Airline pilots across the U.S. are suffering from what appears to be an increasingly popular pastime: flashing inexpensive hand-held lasers at planes.
The FBI announced Tuesday it’s cracking down on troublemakers by offering a new $10,000 reward for information leading to the arrest of anyone who has allegedly pointed a laser at a plane.
The money is available through a 60-day pilot program at 12 FBI field offices.
“We’re working to educate teenagers about this – a lot of people just don’t realize the effect it has on pilots,” an FBI spokeswoman who asked not to be identified tells U.S. News.
In addition to educating the public, the FBI hopes tips will make life easier for investigators and prosecutors.
“Prosecutions are a little bit more challenging when we don’t have information on when, where and who,” the spokeswoman says, “and that’s why we’re asking people to come forward with information if they know someone who does this for fun.”
Pointing lasers at planes became a specific federal crime in February 2012, when President Barack Obama signed the FAA Modernization and Reform Act. That act made pointing a laser at a plane a felony punishable by a $250,000 fine and five years in prison. Before that act, people aiming a laser at a plane could be charged with interfering with the operation of an aircraft, which is punishable by 20 years in prison and a $250,000 fine.
Criminal prosecutions for "lasing" planes are springing up across the country, and prison time is far from theoretical for people who have either pleaded guilty or been convicted.
Michael Smith, 30, of Omaha, Neb., was sentenced in July 2013 to two years in prison for pointing a laser at a police helicopter that was investigating a Southwest Airlines pilot’s laser sighting. Adam Gardenhire of North Hollywood, Calif., 18 at the time of his arrest, was sentenced to 30 months in prison in March 2013 after pleading guilty to pointing a laser at an airplane and a responding police helicopter. A Florida man was sentenced to six months in prison in August 2012 for pointing a laser at multiple planes. Other cases are pending in California and Oregon.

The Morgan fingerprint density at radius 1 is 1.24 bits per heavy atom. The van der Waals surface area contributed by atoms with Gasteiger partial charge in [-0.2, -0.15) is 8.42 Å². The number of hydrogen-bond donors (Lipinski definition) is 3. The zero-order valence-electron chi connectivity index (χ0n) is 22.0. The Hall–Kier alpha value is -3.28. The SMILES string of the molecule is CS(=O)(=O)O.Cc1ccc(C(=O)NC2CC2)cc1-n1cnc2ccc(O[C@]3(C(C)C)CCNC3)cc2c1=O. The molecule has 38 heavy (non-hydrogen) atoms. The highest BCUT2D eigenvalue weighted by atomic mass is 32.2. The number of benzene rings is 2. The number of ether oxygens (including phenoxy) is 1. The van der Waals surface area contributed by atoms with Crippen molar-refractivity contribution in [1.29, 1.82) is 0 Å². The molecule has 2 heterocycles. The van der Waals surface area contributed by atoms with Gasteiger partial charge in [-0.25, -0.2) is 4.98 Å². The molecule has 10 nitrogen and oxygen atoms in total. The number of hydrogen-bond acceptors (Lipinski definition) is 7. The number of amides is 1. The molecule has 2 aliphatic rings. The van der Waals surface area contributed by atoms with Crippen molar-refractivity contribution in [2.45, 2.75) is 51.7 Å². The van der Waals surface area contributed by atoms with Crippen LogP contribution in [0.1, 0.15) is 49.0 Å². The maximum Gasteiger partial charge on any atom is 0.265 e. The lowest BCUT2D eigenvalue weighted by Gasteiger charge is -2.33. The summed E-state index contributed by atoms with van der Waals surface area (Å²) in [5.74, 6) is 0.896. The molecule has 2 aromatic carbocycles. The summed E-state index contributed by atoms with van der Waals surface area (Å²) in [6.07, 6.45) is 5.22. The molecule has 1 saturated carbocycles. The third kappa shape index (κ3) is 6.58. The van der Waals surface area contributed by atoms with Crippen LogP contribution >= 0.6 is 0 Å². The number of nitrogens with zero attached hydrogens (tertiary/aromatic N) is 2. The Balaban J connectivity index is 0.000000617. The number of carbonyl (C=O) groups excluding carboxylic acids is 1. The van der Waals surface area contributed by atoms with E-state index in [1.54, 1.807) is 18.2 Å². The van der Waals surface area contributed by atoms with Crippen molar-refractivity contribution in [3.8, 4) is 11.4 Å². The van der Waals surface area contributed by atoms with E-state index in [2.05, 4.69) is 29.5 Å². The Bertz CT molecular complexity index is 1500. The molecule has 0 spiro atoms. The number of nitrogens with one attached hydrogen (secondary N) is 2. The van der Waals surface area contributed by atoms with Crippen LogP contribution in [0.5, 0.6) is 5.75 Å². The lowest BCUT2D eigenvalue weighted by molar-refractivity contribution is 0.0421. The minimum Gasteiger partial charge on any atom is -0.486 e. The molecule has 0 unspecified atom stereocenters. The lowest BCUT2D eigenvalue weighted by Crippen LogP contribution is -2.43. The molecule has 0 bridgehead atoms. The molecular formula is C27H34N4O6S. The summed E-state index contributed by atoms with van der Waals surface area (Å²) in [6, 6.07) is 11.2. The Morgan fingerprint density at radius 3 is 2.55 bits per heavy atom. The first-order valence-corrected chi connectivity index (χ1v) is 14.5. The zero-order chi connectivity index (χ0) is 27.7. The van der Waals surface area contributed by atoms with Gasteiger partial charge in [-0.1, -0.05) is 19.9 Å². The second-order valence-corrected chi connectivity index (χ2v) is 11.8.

According to the FBI, there were at least 3,960 instances of planes being laser-flashed in 2013. That’s more than the 3,482 incidents reported in 2012 and 1,100 percent greater than the number of reports in 2005.
“Thousands of laser attacks go unreported every year,” the bureau said in a press release Tuesday.
Douglas Ralph, a Delta Air Lines captain, says he's pleased with the FBI’s push to increase prosecutions.
“After you start making some examples of these people, the incidents should decline,” Ralph says.
Ralph says "lasing" is an industry-wide concern because pilots can be temporarily blinded by laser beams on takeoff and landing.
“What people’s motives are on this are beyond me, because it doesn’t seem like a very intelligent thing to do,” says Ralph, a member of the Air Line Pilots Association, International’s government affairs committee.
The 12 FBI field offices participating in the pilot program are located in Albuquerque, Chicago, Cleveland, Houston, Los Angeles, New York City, Philadelphia, Phoenix, Sacramento, San Antonio, Washington, D.C., and San Juan, Puerto Rico.